Myanmar official sues newspaper for corruption claim

Yangon’s chief minister denies claim in article saying he accepted $100,000 watch from convicted drug lord as bribe

Myanmar official sues newspaper for corruption claim

World Bulletin / News Desk

A senior Myanmar government official is taking legal action against a local newspaper and its chief executive officer over an opinion piece accusing him of corruption.

Than Tun Aung, the CEO of Daily Eleven and Eleven Media Group, has been sued for writing, publishing and posting on the newspaper’s website and social platforms an article alleging that Yangon’s chief minister Phyo Min Thein accepted an expensive watch from a drug lord as a bribe, official media reported Thursday.

The state-run Global News Light of Myanmar said Phyo Min Thein has filed an online defamation case to police against the writer, Than Tun Aung, and Daily Eleven under the Telecommunications Law, which carries a jail sentence or a fine or both.

The opinion article accused the Yangon Region chief minister of “rosy relations with corrupt officials” and of wearing a $100,000 Patek Philippe brand watch that was described as a gift from a convicted drug lord.

The chief minister has insisted that the watch he wears is a more affordable Rolex bought by his wife as a present, and not a Patek Philippe as described in the article titled Myanmar, One Year after the Nov 8 Polls, said the report.

After the newspaper reportedly refused to answer his questions regarding the article, the official decided to sue the writer and his newspaper.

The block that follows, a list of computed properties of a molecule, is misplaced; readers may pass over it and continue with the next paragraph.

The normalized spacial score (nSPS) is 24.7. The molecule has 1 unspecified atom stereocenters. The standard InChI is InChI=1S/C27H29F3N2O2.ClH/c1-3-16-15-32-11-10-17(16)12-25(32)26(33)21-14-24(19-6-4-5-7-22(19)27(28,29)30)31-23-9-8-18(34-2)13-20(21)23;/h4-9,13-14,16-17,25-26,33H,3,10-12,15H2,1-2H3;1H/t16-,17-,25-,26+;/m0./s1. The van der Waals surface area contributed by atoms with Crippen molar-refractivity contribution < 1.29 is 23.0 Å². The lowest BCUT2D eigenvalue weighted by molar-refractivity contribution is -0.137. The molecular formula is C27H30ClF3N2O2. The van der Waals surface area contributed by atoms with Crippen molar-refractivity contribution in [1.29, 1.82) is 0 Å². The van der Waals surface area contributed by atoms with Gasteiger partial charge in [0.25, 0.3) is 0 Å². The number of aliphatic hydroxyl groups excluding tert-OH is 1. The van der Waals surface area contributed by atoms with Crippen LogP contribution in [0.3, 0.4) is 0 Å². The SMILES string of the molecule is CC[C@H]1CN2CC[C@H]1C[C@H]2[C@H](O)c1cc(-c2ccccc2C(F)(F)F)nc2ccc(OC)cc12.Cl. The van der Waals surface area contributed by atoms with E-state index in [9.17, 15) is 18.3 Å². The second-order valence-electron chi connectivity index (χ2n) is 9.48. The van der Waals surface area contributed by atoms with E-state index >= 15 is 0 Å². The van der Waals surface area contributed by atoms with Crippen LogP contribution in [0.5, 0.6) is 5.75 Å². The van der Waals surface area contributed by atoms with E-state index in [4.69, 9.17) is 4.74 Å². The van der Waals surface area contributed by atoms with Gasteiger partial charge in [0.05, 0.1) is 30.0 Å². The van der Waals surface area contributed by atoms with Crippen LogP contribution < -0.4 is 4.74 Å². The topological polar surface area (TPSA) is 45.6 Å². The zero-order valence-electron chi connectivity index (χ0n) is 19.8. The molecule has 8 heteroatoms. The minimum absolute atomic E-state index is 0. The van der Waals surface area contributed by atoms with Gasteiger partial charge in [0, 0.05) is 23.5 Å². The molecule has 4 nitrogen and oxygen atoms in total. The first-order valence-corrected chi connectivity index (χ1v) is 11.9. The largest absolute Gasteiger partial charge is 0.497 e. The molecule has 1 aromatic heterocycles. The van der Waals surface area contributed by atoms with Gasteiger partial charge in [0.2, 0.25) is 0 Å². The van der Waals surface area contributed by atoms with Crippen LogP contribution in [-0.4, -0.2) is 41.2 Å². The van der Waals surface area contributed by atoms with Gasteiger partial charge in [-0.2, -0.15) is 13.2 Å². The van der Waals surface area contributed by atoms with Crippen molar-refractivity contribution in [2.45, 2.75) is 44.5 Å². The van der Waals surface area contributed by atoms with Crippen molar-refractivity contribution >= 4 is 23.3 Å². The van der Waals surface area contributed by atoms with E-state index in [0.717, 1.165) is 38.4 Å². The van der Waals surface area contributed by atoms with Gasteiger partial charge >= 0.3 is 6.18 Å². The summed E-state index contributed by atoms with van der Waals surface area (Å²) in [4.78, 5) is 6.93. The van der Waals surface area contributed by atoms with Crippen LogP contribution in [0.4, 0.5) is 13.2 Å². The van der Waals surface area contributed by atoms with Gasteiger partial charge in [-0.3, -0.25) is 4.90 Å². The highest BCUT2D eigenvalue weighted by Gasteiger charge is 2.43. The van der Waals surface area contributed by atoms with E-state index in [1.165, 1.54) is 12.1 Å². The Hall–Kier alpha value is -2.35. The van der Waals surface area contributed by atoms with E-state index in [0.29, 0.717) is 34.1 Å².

“The region cabinet prosecuted the Eleven CEO at Tamwe Police Station under section 66 (D) of the Telecommunications Law,” said the official media.

Section 66-D of the law states: “Whoever commits any of the following acts shall, on conviction, be liable to imprisonment for a term not exceeding three years or to a fine or to both: (D) Extorting, coercing, restraining wrongfully, defaming, disturbing, causing undue influence or threatening to any person by using any Telecommunications Network.”

The law repealed the Electronic Transactions Law -- one of several repressive laws enacted by a former junta to repress opposition figures and activists -- in 2013.

However, several people -- mostly social media users -- have been prosecuted and jailed under the 2013 law for online defamation during the previous administration as well as the current civilian government led by State Counselor Aung San Suu Kyi.

A reporter at Democratic Voice of Burma also faced the same charge last month for reporting about a local administrative official in Bago region who locals accused of misusing government loans for farmers.

Last Mod: 10 Kasım 2016, 09:14
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